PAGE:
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Carbonaceous adsorbent from waste oil fly ash: surface treatments and hydrogen sulfide adsorption potential

Zaheer Aslam

Department of Chemical Engineering, University of Engineering and Technology, Lahore, Pakistan

 

E-mail: hmzaheer@uet.edu.pk

Received: 1 December 2021  Accepted: 16 March 2022

Abstract:

The aim of this research was to prepare carbonaceous adsorbent from waste oil fly ash (OFA) as an alternative to commercial activated carbon for desulfurization of model natural gas at atmospheric temperature. OFA was treated with a mixture of acids (HNO3 & H3PO4) followed by its surface treatment with CO2 and different hydroxide (i.e., NH4OH, NaOH & KOH) solutions to enhance surface characteristics of material for H2S adsorption application. Surface area, spectroscopic, microscopic and thermogravimetric analyses were used for the diagnosis of carbonaceous adsorbent. Scanning electron microscopy confirms the textural alteration on the adsorbent surface after hydroxide treatment. The uptake capacity of carbonaceous adsorbent was greatly influenced by porosity and surface functional groups changing. Characterizations showed the highly porous texture and thermally stable adsorbent. Fixed bed adsorption tests for hydrogen sulfide removal from natural gas revealed that the adsorbent modified with KOH gave highest adsorption capacity, i.e., 4.5 mg/g while the adsorbent without any surface treatment showed only 0.06 mg/g capacity. Three well-known kinetic models namely Yoon–Nelson, Thomas and Zhang & Cheng model were fitted to experimental breakthrough data. Zhang & Cheng model was in appropriate agreement with experimental packed bed data for all samples. Isotherm modeling reveals that Freundlich isotherm model best describes the adsorption data. The obtained results and their analysis showed that the adsorbent with high desulfurization capability could be prepared from waste oil fly ash.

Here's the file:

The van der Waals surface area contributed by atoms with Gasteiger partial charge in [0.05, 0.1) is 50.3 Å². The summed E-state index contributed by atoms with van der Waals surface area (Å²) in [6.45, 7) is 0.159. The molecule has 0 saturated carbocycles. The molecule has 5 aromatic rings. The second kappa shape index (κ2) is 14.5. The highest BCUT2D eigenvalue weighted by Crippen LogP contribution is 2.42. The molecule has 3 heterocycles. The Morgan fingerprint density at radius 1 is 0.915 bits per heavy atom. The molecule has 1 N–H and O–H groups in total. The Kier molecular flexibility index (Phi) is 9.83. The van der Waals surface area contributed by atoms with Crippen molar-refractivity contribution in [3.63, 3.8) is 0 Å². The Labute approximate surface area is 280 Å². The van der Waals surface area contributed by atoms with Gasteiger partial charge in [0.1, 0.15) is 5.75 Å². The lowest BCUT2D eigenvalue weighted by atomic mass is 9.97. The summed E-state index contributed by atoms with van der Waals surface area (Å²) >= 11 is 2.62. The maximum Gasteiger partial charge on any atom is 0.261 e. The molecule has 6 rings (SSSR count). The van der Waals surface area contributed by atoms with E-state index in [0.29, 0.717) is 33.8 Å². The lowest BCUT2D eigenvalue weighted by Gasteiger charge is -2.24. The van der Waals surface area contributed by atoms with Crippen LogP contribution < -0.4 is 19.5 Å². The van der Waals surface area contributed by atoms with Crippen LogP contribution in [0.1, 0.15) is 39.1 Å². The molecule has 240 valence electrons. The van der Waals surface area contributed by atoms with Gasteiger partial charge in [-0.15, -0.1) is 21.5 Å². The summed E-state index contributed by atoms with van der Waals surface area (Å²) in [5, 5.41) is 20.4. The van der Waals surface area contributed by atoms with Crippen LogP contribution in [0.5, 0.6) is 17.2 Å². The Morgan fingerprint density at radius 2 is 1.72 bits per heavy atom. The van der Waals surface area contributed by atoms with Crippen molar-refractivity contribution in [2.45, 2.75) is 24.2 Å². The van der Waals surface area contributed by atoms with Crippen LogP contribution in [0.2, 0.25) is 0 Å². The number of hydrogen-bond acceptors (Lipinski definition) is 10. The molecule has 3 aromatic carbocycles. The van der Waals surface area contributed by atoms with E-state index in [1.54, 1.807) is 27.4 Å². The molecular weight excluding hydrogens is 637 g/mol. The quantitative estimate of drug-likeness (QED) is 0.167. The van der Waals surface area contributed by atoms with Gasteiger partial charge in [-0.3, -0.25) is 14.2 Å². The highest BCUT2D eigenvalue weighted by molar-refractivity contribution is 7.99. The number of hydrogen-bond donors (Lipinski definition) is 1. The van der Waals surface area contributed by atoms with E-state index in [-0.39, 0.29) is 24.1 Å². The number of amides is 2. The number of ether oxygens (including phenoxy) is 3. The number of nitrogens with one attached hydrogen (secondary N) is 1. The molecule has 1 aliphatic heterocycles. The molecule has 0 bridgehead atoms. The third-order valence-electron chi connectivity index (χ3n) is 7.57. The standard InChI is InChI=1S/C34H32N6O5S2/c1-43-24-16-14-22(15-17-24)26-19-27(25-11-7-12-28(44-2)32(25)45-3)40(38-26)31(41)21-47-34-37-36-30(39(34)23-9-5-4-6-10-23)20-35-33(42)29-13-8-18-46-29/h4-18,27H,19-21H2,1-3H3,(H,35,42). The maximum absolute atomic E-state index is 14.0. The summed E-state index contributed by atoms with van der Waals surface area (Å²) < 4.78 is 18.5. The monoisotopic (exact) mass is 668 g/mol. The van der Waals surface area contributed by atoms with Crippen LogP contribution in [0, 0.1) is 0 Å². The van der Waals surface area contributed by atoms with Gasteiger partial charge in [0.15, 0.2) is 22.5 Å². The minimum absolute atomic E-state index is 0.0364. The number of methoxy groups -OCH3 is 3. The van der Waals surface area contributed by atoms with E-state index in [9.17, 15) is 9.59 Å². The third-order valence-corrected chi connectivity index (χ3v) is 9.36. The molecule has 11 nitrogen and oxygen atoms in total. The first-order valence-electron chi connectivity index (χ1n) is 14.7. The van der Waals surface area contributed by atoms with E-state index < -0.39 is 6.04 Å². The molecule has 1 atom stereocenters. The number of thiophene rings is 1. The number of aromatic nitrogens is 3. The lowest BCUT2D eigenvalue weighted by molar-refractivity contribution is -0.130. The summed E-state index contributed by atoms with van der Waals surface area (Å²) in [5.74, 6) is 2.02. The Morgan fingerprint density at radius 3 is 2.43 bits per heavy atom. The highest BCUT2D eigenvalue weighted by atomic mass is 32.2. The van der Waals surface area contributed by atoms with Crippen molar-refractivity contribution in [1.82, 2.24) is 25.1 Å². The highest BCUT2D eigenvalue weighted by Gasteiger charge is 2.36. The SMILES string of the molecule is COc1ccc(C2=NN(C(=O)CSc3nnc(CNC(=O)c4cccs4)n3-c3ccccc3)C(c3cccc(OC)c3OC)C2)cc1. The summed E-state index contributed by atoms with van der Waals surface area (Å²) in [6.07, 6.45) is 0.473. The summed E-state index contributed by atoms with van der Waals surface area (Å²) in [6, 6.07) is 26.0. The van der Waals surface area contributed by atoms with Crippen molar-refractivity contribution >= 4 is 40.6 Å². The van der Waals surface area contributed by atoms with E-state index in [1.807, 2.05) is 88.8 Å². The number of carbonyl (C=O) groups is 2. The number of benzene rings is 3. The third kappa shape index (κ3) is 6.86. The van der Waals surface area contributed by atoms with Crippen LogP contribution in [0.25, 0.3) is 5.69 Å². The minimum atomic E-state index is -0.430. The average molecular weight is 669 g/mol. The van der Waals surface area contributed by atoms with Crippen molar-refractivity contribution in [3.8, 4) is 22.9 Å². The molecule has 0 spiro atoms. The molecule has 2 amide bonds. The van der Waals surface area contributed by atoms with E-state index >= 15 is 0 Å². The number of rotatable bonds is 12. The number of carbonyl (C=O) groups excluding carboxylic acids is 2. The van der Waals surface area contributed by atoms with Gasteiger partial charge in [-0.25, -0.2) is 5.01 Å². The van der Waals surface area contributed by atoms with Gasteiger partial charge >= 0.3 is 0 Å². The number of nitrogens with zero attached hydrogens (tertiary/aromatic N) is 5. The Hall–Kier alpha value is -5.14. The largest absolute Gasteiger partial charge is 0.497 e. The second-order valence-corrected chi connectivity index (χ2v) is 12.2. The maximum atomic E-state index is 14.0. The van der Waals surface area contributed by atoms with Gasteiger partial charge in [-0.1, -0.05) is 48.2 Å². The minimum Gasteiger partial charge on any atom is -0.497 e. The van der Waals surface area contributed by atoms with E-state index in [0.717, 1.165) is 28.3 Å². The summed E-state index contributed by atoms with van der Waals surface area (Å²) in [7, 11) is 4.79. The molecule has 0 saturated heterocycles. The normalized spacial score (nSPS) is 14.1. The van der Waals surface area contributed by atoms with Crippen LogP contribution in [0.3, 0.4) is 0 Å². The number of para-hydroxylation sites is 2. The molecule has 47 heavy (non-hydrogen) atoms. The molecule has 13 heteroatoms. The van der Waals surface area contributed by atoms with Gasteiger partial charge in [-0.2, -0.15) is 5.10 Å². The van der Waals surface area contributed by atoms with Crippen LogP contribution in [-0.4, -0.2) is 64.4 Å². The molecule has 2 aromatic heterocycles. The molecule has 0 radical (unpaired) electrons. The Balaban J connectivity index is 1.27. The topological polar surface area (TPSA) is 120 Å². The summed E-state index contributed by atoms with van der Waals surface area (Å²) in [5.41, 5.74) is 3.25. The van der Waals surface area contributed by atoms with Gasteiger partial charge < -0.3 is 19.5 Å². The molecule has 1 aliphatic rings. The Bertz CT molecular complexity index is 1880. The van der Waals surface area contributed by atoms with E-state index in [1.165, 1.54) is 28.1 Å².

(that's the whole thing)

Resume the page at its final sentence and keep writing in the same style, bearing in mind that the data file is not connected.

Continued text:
Keywords: Hydrogen sulfide; Adsorption; Fly ash; Breakthrough curves; Activated carbon

Full paper is available at www.springerlink.com.

DOI: 10.1007/s11696-022-02182-4

 

Chemical Papers 76 (8) 5145–5158 (2022)

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